Main Point: We spend our lives in a community of stories. And that is a good thing.
I remember picking up Richard Adams’ Watership Down years ago and quickly setting it down again: not interested in rabbit tales. But under the tutelage of Stanley Hauerwas’ A Community of Character (Notre Dame, Indiana: University of Notre Dame Press, 1981) I recently reread it and found myself fascinated by the role of story in shaping community. Hauerwas used Watership Down to help explore and articulate the role of narrative in social ethics.
One of the recurring themes in Watership Down was that when security was absent (as is nearly always true for rabbits), stories told in the relative safety of their burrows helped them adjust to a new condition or even just regain courage when all seemed lost. These were stories of clever rabbits who outwitted enemies. The stories told among the rabbits helped solidify plans for the leaders even as they enthralled and soothed the rank and file.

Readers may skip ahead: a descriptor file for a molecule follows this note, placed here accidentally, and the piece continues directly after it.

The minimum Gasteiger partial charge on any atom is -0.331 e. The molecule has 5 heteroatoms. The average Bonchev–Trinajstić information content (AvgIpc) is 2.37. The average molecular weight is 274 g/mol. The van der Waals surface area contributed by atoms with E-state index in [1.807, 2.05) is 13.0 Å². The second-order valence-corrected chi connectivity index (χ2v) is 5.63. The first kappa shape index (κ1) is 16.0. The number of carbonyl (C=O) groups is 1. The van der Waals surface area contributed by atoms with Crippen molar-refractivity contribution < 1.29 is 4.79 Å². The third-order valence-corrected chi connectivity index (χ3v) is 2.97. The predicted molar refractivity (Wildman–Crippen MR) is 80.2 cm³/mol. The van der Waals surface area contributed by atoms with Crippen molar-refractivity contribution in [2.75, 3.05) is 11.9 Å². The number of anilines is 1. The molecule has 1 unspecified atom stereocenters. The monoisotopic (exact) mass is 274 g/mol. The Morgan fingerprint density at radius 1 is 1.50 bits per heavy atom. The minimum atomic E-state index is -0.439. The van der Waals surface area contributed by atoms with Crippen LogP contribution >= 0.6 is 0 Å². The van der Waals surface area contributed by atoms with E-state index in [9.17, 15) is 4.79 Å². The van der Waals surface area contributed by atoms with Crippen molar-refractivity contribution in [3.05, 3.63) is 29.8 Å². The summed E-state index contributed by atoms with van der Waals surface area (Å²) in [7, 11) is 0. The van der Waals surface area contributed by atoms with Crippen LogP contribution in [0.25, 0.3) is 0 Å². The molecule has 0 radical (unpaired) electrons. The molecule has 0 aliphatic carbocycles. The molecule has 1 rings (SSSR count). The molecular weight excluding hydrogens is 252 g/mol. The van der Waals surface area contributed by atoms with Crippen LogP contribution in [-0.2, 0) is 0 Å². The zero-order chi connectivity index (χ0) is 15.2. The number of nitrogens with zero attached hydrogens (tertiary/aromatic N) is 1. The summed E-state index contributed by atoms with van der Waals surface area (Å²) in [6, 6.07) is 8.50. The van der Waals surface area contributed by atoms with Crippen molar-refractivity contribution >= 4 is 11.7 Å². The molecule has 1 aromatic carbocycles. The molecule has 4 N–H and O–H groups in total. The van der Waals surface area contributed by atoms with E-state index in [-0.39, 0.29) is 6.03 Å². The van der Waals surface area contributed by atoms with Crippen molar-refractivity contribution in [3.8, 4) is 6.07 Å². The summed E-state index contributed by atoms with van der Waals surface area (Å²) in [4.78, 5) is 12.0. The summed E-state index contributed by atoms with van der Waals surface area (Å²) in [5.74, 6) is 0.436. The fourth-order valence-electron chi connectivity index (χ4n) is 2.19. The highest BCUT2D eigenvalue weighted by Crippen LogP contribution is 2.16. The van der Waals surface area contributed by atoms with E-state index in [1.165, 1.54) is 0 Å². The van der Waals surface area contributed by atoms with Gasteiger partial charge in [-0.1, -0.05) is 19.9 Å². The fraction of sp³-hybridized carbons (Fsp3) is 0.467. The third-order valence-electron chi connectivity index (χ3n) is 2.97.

This story about stories is not far from my own experience. The ups and downs of life take on a fuller perspective over a lifetime of rereading David’s psalms. Hearing David and other psalmists talk about the very points I experience is both satisfying and courage-building. Especially when I see and hear the psalmist come out the other side of those troubles because of being rescued by God.
These are precisely the stories we need to tell each other today—especially in difficult economic times. Especially in an uncertain world where danger seems to be all around.